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I started learning Scala, and like most functional languages, things get messy pretty quickly for a beginner.

Here I have built a wrapper class for Ints so that I can declare additional functions for the Int class. For example, I want to be able to do something like 1.isPrime, and it should call a function that tells me if the given number is prime or not.

Here is my code:

package object Arithmetic {
    trait S99Int { me =>
        var value: Int = 0
        implicit def int2S99Int(value: Int):me.type = {
            me.value = value; me
        }
    }
}

The above creates the implicit conversions that enable any class that conforms to the trait, to be able to declare additional functions for Ints. For example, I can now do this:

import Arithmetic._

object S99IntPrime extends S99Int {
    import scala.math.{sqrt, abs}

    def isPrime: Boolean = value match {
        case -1|0|1 => false
        case p      => Stream.cons(2,
        Stream.range(3, sqrt(abs(p)).toInt + 1, 2)) forall (p % _ != 0)
    }

    def main(args: Array[String]): Unit = { 
        println(args.head.toInt.isPrime)
    }
}

I am mostly asking this question about the first snippet I posted. What are the advantages/disadvantages with declaring the base object like I have? Recommendations? Warnings? I just started learning Scala, so any advice will save me hours of Googling.

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1 Answer 1

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First of all, what Scala version are you using? If you're using 2.10 or newer versions, the language has introduced implicit classes which help you avoid the definition of implicit conversions - as a side note implicit classes are translated to implicit conversions by the compiler so let's say they are some type of syntactic sugar.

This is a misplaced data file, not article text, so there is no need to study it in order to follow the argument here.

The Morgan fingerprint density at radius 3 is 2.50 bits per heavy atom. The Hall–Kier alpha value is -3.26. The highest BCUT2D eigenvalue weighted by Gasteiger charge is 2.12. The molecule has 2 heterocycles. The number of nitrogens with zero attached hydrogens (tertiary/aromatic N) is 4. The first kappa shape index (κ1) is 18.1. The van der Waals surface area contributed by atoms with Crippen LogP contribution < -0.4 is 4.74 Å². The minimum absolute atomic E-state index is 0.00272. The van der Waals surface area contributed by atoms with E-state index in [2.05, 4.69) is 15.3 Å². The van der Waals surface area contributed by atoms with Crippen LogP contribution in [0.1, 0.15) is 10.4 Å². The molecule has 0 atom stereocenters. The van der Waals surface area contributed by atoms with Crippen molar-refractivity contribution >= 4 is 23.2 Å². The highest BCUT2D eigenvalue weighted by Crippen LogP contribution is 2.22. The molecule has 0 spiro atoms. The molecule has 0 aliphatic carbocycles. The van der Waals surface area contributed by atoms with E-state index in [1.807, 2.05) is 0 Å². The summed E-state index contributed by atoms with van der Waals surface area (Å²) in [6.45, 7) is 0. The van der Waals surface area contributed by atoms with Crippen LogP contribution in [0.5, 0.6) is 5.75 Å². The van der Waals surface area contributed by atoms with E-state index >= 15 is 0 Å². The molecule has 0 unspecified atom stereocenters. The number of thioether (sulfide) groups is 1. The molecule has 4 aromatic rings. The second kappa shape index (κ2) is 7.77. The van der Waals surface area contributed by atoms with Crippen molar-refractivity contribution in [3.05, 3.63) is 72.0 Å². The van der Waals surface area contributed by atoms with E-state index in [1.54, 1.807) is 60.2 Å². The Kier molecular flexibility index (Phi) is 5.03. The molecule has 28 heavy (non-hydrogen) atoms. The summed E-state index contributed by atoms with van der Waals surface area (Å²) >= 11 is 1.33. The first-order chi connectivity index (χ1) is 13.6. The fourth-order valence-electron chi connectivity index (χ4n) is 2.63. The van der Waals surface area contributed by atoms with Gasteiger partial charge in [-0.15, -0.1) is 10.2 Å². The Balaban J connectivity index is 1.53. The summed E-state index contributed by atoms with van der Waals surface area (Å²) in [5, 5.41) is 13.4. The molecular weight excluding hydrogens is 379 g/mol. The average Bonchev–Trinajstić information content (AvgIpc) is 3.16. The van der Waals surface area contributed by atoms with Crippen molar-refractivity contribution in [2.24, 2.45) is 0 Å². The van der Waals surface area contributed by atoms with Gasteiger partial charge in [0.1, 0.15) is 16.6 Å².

As you might now, the implicit modifier cannot be used on top-level definitions - that includes implicit classes as well, so we must wrap them in a class / trait / object. As a best practice it's best to put them in an object (or package object like you did). The other constraints of implicit classes are already explained in the first link, so I won't go through them here.

A final note before we get to the code is that you will often see that implicit classes are used as value classes. Please consult this post if you're curious to see how when you should mix them with value classes.

Enough talk, let's see the code now:

package object arithmetic {
  implicit class RichInt(val value: Int) extends AnyVal {
    def isPrime: Boolean = ???
  }
}

object ArithmeticTest extends App {
  import arithmetic._
  1.isPrime
}

That's it! Hope it helps.

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